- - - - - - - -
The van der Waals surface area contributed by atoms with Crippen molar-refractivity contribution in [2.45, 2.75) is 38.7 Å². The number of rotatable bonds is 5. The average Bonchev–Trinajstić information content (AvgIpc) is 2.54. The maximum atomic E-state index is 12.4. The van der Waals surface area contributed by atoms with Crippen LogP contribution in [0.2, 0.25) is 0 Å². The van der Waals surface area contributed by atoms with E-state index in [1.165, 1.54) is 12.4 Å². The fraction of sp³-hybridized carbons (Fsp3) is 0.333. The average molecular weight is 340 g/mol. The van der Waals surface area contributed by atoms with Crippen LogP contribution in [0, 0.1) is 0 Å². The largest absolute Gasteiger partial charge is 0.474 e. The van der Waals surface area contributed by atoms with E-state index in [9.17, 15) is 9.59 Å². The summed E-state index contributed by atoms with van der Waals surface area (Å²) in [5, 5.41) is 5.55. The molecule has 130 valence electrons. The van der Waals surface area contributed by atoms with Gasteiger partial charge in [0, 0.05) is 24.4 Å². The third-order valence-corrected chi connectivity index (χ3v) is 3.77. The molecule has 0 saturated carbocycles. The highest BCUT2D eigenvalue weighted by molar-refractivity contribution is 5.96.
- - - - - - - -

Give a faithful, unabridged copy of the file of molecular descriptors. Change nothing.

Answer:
The van der Waals surface area contributed by atoms with Crippen molar-refractivity contribution in [2.45, 2.75) is 38.7 Å². The number of rotatable bonds is 5. The average Bonchev–Trinajstić information content (AvgIpc) is 2.54. The maximum atomic E-state index is 12.4. The van der Waals surface area contributed by atoms with Crippen LogP contribution in [0.2, 0.25) is 0 Å². The van der Waals surface area contributed by atoms with E-state index in [1.165, 1.54) is 12.4 Å². The fraction of sp³-hybridized carbons (Fsp3) is 0.333. The average molecular weight is 340 g/mol. The van der Waals surface area contributed by atoms with Crippen LogP contribution in [0, 0.1) is 0 Å². The largest absolute Gasteiger partial charge is 0.474 e. The van der Waals surface area contributed by atoms with E-state index in [9.17, 15) is 9.59 Å². The summed E-state index contributed by atoms with van der Waals surface area (Å²) in [5, 5.41) is 5.55. The molecule has 130 valence electrons. The van der Waals surface area contributed by atoms with Gasteiger partial charge in [0, 0.05) is 24.4 Å². The third-order valence-corrected chi connectivity index (χ3v) is 3.77. The molecule has 0 saturated carbocycles. The highest BCUT2D eigenvalue weighted by molar-refractivity contribution is 5.96.